My Brothers and Sisters,
The early Church was, by definition and of necessity, a truly ‘domestic’ Church, though certainly not in the sense of being docile and tame; far from it. No, it was domestic in terms of being based in the homes and the hearts of the Christians of the first three centuries or so, Anno Domini. They prayed at home, they stayed at home and clearly wrestled with their own fears in the midst of persecution and, yes, even disease. In the midst of it all they learned how to be family together and grew in faith together. They learned how to suffer and sacrifice. They trusted in the Lord who they loved and knew as the first fruits of those who have fallen asleep, that is, as the Risen Lord! We do, too.
This week has been challenging for us all, to say the least. The situation with the Covid-19 virus seems to literally change on an hourly basis. It has been hard to keep up with and we do not know how long it will last. Through it all, at least for a time, we are perhaps being called to remember and to even imitate the faith and experience of our early Christian ancestors. While we painfully embrace a temporary fast from the Holy Sacrifice of the Mass in our churches, we can embrace as well the opportunity to beautifully maintain or, maybe for the first time in our lives, create a domestic Church. Our homes can be and ought to be places where faith flourishes through family prayer, through the reading of the Scriptures, through a home-bound commemoration of the Stations of the Cross, a recitation of the Holy Rosary or, above all, making a spiritual communion among many other possibilities. We can grow in the faith as we yearn for the Eucharist and begin, again, to hunger for it and to crave it with all our heart. It will make the day on which we once again celebrate and receive the Eucharist at a Sunday or weekday Liturgy all the sweeter. Ultimately and quite literally, the ‘home’ work we do now, as difficult as it is for all of us, has the potential for enhancing the living out of our Catholic faith. We will bring everything we will learn and experience in this time of trial to the altar of God. We will bring an even deeper appreciation for the Eucharist to the table of the Lord when the time comes.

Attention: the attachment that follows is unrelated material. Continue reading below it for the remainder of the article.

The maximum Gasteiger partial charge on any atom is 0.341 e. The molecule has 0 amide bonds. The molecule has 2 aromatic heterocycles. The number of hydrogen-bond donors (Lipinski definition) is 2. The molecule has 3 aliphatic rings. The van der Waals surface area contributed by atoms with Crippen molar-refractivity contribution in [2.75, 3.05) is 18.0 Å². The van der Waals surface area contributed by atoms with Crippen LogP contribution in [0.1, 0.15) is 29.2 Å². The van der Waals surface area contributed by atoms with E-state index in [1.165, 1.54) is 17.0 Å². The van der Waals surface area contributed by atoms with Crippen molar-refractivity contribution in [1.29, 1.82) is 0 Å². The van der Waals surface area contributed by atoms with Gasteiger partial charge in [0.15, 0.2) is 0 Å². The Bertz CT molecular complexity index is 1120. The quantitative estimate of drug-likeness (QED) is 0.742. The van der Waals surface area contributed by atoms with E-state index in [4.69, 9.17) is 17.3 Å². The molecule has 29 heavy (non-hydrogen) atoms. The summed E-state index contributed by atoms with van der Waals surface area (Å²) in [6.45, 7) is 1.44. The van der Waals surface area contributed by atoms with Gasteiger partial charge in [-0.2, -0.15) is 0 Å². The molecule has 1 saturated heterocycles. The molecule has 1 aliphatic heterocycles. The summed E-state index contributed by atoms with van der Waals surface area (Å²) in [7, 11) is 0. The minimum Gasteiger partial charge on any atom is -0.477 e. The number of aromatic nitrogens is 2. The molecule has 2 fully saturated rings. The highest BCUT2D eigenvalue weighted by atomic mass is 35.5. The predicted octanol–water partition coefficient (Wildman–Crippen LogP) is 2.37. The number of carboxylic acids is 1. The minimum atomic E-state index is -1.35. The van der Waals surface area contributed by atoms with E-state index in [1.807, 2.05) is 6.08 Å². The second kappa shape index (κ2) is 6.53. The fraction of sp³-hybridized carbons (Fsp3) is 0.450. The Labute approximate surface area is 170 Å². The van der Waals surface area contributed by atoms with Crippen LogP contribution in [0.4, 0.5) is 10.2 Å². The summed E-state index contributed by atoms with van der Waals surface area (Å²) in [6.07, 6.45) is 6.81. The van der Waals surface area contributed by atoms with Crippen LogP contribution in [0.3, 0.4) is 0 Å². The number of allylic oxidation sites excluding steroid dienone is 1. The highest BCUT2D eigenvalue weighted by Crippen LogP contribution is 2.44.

As this situation continues to change and challenge us, we will also continue to give updated guidelines and instructions. Be patient and kind to one another. Above all, keep those suffering from the virus and those who care for them in your good prayer. Pray for this beautiful Diocese of ours, too. Lift up a prayer or two for me once in a while. Know that you remain in mine.
Bishop Joseph V. Brennan